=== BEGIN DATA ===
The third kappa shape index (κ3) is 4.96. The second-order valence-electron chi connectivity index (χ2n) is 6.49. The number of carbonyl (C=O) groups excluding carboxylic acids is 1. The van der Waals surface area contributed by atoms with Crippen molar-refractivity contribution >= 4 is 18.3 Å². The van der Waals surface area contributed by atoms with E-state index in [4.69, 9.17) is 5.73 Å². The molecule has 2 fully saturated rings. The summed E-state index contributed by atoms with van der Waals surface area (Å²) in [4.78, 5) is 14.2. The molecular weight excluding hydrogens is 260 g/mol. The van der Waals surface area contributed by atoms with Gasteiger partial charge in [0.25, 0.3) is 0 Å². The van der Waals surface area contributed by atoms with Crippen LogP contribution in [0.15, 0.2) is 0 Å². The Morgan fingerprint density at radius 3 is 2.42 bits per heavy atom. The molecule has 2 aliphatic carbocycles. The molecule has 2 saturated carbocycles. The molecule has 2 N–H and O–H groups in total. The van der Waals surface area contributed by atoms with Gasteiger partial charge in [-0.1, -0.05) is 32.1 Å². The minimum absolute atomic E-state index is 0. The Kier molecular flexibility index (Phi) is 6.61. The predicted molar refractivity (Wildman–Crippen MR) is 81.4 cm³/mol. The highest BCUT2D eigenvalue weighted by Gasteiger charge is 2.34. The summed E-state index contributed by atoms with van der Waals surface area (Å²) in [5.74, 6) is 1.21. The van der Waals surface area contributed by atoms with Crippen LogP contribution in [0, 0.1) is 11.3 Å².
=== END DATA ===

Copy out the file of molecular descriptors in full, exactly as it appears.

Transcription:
The third kappa shape index (κ3) is 4.96. The second-order valence-electron chi connectivity index (χ2n) is 6.49. The number of carbonyl (C=O) groups excluding carboxylic acids is 1. The van der Waals surface area contributed by atoms with Crippen molar-refractivity contribution >= 4 is 18.3 Å². The van der Waals surface area contributed by atoms with E-state index in [4.69, 9.17) is 5.73 Å². The molecule has 2 fully saturated rings. The summed E-state index contributed by atoms with van der Waals surface area (Å²) in [4.78, 5) is 14.2. The molecular weight excluding hydrogens is 260 g/mol. The van der Waals surface area contributed by atoms with Gasteiger partial charge in [0.25, 0.3) is 0 Å². The van der Waals surface area contributed by atoms with Crippen LogP contribution in [0.15, 0.2) is 0 Å². The Morgan fingerprint density at radius 3 is 2.42 bits per heavy atom. The molecule has 2 aliphatic carbocycles. The molecule has 2 saturated carbocycles. The molecule has 2 N–H and O–H groups in total. The van der Waals surface area contributed by atoms with Gasteiger partial charge in [-0.1, -0.05) is 32.1 Å². The minimum absolute atomic E-state index is 0. The Kier molecular flexibility index (Phi) is 6.61. The predicted molar refractivity (Wildman–Crippen MR) is 81.4 cm³/mol. The highest BCUT2D eigenvalue weighted by Gasteiger charge is 2.34. The summed E-state index contributed by atoms with van der Waals surface area (Å²) in [5.74, 6) is 1.21. The van der Waals surface area contributed by atoms with Crippen LogP contribution in [0, 0.1) is 11.3 Å².